Now that it looks like we will be staying at home and out of movie theaters for the foreseeable future, different Austin movie institutions are engaging with at-home viewers in different ways.


For example: Every Friday for as long as the COVID-19 distancing orders last, the Paramount Theatre will reveal a curated week of double features (and where to stream them) from their Summer Classic Film Series film programmer, Stephen Jannise. The program is called the "Quaranscreen Film Series."


For the first round of films, Family Week, the Paramount selected 14 kid-friendly movies for and often about families and children. A streaming subscription service is listed where you can find each film (if applicable), but most are also available for rent on FandangoNow, Amazon Prime Video and other services.


"Babe" (1995) and "Whale Rider" (2002)


"Babe" is available on HBO. "Whale Rider" is available for rent.


"Hugo" (2011) and "A Trip to the Moon" (1902)


"Hugo’ is available on Netflix. "A Trip to the Moon" is available on YouTube.


"A Little Princess" (1995) and "The Secret Garden" (1993)


"A Little Princess" is available on Netflix. "The Secret Garden" is available for rent.


"Little Women" (1994) and "Little Women" (2019)


"Little Women" (1994) is available for rent. "Little Women" (2019) is available for purchase or rent starting April 7.


"Mary Poppins" (1964) and "Saving Mr. Banks" (2013)


"Mary Poppins" and "Saving Mr. Banks" are both available on Disney+.


"Pete’s Dragon" (2016) and "Christopher Robin" (2018)


"Pete's Dragon" is available on Disney+. "Christopher Robin" is available on Netflix.


"The Red Balloon" (1956) and "Up" (2009)


"The Red Balloon" is available on the Criterion Channel. "Up" is available on Disney+.


Find each week’s list of films at austintheatre.org/quaranscreen-film-series.


» Related: Think you know Texas movies? Try this quiz


The Alamo Drafthouse is taking a slightly different tack. The chain has launched an "Alamo-At-Home" initiative, including a "Virtual Cinema" version of its longest-running programming series, Terror Tuesday and Weird Wednesday.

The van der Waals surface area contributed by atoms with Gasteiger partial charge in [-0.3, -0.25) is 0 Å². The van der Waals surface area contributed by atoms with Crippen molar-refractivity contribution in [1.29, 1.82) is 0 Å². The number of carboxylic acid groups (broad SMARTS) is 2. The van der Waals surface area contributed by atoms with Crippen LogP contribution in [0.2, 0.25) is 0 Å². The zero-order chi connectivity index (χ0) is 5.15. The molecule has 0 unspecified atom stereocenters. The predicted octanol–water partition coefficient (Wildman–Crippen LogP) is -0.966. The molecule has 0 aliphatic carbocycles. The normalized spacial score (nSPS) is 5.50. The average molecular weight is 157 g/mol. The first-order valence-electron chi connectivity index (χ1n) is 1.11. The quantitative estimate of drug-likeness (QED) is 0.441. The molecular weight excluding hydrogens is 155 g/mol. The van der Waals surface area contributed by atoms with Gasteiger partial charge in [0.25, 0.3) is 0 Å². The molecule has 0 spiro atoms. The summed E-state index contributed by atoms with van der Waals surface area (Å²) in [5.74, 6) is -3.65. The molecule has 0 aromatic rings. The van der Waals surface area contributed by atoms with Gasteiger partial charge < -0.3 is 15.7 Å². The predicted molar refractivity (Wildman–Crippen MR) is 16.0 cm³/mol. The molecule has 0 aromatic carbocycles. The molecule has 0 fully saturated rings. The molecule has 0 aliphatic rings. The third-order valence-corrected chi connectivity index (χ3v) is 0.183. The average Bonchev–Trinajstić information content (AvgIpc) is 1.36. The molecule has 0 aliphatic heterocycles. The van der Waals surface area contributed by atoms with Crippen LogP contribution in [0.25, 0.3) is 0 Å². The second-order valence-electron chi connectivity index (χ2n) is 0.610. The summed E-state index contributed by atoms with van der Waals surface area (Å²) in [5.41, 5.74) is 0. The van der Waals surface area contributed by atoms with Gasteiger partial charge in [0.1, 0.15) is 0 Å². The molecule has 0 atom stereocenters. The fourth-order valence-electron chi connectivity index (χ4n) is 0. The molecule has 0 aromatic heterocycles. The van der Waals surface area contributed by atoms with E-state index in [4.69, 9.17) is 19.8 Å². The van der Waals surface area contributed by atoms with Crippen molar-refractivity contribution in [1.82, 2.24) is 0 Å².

Last week, Alamo Drafthouse announced it would begin offering "Virtual Cinema" options to fans, an initiative led by distributors such as Kino Lorber, Film Movement and Magnolia Pictures to allow independent theaters to digitally offer new films to their guests.


Terror Tuesday and Weird Wednesday are entering the Virtual Cinema space with online screenings that feature pre-show content, introductions and discussions conducted on Alamo Drafthouse’s editorial website, BirthMoviesDeath.com.


The first title chosen: Terror Tuesday’s "Centipede Horror," the 1982 Hong Kong horror classic by director Keith Li. Never released legitimately on home video in the U.S., the Virtual Cinema screening uses a recent 2K preservation drawn from the only 35mm film print in existence. The screening goes live at 7 p.m. March 31 at vimeo.com/ondemand/ttcentipede. Tickets are on sale now for $7.75 and support AGFA, the company’s film preservation arm, and Drafthouse.


Weird Wednesday’s first Virtual Cinema title is a 4K restoration of "Godmonster of Indian Flats," the story of an 8-foot toxic sheep monster that blows up gas stations, smashes crooked politicians and terrorizes stoners. The screening is scheduled for April 8.


Alamo-at-Home programming for Terror Tuesday and Weird Wednesday will continue weekly, alternating between the two series. Follow Alamo Drafthouse on Twitter, Facebook and Instagram for updates on film titles.


Additional Virtual Cinema titles are also available now at drafthouse.com.